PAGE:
Tuesday, April 24, 2007

Hiller And O'Shea Give LAT Staff Pure Drivel

The statements issued to the Los Angeles Times staff yesterday by the Tribune toadies, publisher David Hiller and editor James O'Shea, defending the dismal plan for new layoffs were, even for usually mealy-mouthed Tribune executives, marked by much drivel.

O'Shea, as usual, was the worst of the two. He began with a statement that"I didn't come out here to preside over a decline of this great newspaper."

That is equivalent to Churchill's statement that he wasn't going to preside over the liquidation of the British Empire, or Nixon's declaration, "I am not a crook."

It is, to the contrary, absolutely clear that Hiller and O'Shea were sent out here to preside over a downgrading of the L.A. Times, and since they have arrived whole sections have been closed or merged, the news hole has diminished, and now the staff is being cut back again. They are architects of the ruin of the paper, which in the view of so many Los Angelenos is no longer great. The one thing they have done that is constructive is to reverse some of the damage done by the abyssmal redesign of the paper's type faces by Joe Hutchinson, now, thank goodness, departing. But undoing a fatally-flawed redesign cost them no money.

Of all the things that O'Shea said, the single most ridiculous was his assertion that he understood and, by implication, shared the staff's dismay that the layoffs at Tribune newspapers are accompanied at the same time by the promise of millions of dollars for golden parachutes for executives who leave as a result of the acquisition of the failing chain by Chicago real estate magnate Sam Zell.

This is rank hypocrisy, because there is every indication that both Hiller and O'Shea would be among those benefitting from these golden parachutes -- amounting to $269 million potentially -- if they were to leave.

And, I think, they will eventually be leaving, because Zell will be too smart to maintain in his employ a bunch of losers like the Tribune executives are now.

Neither Heller nor O'Shea have even a small fraction of the courage exhibited by Dean Baquet and Jeff Johnson in resisting the Tribune policy of cuts, cuts and more cuts. These men put their jobs on the line out of principle and were, figuratively, guillotined for it.

The only principle Hiller and O'Shea believe in is to do their master's bidding, no matter how destructive it may be, to the fortunes of the Times.

If the inept CEO Dennis FitzSimons tells Hiller and O'Shea to jump off the building, not only will they jump, but they will take the Times staff, their families and their children and jump off with them, using their bodies as cushions, before they cart off their fat bonuses.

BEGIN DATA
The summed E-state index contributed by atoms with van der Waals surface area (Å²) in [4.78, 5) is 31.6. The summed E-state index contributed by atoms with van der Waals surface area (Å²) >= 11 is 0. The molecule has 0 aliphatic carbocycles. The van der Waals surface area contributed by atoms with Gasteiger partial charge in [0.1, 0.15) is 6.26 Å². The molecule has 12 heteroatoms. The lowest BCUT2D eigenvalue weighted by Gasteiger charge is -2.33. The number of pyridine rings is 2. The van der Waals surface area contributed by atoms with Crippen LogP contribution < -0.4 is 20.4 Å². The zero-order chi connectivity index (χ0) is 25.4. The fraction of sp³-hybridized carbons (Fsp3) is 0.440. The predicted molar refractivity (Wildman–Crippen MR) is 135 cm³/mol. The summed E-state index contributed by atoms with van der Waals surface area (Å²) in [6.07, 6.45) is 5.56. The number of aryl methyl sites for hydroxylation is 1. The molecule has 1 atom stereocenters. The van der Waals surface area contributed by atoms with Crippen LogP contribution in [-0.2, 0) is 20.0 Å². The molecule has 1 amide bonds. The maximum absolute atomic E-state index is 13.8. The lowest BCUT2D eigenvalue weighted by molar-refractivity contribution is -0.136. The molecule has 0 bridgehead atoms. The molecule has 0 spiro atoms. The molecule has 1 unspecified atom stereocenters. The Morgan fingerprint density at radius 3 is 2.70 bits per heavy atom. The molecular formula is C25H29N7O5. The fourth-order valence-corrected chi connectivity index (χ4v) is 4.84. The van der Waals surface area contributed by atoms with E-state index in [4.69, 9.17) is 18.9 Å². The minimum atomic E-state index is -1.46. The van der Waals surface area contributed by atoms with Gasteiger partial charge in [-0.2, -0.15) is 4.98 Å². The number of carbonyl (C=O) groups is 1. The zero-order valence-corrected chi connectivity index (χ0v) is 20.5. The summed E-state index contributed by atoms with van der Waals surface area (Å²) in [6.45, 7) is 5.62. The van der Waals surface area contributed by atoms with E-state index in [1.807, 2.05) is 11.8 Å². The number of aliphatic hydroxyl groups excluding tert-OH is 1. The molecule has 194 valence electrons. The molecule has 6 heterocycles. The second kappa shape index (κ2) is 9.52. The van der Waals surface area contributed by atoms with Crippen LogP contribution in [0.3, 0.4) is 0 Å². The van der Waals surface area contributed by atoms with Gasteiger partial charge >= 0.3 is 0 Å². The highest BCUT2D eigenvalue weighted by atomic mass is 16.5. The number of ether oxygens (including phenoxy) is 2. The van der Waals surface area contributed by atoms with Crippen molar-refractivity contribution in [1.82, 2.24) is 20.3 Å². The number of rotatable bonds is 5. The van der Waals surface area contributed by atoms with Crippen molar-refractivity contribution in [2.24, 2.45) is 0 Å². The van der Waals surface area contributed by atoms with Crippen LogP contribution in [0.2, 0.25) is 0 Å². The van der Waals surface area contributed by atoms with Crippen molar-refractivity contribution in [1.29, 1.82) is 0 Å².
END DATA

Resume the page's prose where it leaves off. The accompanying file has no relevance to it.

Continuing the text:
Make no mistake about it, the way to reverse the Times' decline is not further cuts, more jumping off the tower, but investment in the paper. Any other course will simply deepen the declines, until the Times is just a shadow of it former self under Otis Chandler and Tom Johnson.

There was not a word in either Hiller or O'Shea's statement about a larger promotional budget to sell subscriptions and reverse the precipitate decline in circulation. Instead, there was bombast about a better Internet operation, when almost all the Times revenues come from the printed product, and that is likely to be true in the foreseeable future as well as the past and present.

There was also an ominous omission in the Hiller statement of anything about maintaining the Times' distinguished foreign and national coverage. Instead, he took a parochial approach, talking only about local coverage. That is important, but taken alone, it is not enough to satisfy the discriminating Times readership.

Professional lives are being sacrificed here. As O'Shea does admit, the Times is still making money, but that money is disappearing into the pockets of the Tribune executives.

These men are not leaders, nor are they loyal to the Times, Los Angeles or California. We can only hope now for their quick termination by the new owner and their departure from Los Angeles in sack cloth and ashes.

As for the Times staff, we can only hope they will exhibit the courage and persistence they have in the past, to rebel against the oppressive company that bought and then denigrated the paper.

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